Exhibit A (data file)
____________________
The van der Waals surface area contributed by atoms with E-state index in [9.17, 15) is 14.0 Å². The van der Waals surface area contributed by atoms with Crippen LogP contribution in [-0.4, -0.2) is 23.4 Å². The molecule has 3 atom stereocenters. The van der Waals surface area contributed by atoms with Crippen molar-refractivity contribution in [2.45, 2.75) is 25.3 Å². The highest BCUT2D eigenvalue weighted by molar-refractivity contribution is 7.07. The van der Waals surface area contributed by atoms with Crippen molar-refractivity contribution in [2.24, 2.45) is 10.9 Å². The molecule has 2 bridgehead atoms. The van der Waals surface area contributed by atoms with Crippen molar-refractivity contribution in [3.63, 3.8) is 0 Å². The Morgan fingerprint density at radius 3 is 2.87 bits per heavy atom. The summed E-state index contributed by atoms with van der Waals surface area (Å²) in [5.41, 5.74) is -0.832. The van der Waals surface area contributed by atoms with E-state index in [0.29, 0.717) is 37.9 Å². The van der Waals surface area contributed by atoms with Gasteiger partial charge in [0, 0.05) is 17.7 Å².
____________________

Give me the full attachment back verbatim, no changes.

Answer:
The van der Waals surface area contributed by atoms with E-state index in [9.17, 15) is 14.0 Å². The van der Waals surface area contributed by atoms with Crippen LogP contribution in [-0.4, -0.2) is 23.4 Å². The molecule has 3 atom stereocenters. The van der Waals surface area contributed by atoms with Crippen molar-refractivity contribution in [2.45, 2.75) is 25.3 Å². The highest BCUT2D eigenvalue weighted by molar-refractivity contribution is 7.07. The van der Waals surface area contributed by atoms with Crippen molar-refractivity contribution in [2.24, 2.45) is 10.9 Å². The molecule has 2 bridgehead atoms. The van der Waals surface area contributed by atoms with Crippen molar-refractivity contribution in [3.63, 3.8) is 0 Å². The Morgan fingerprint density at radius 3 is 2.87 bits per heavy atom. The summed E-state index contributed by atoms with van der Waals surface area (Å²) in [5.41, 5.74) is -0.832. The van der Waals surface area contributed by atoms with E-state index in [0.29, 0.717) is 37.9 Å². The van der Waals surface area contributed by atoms with Gasteiger partial charge in [0, 0.05) is 17.7 Å².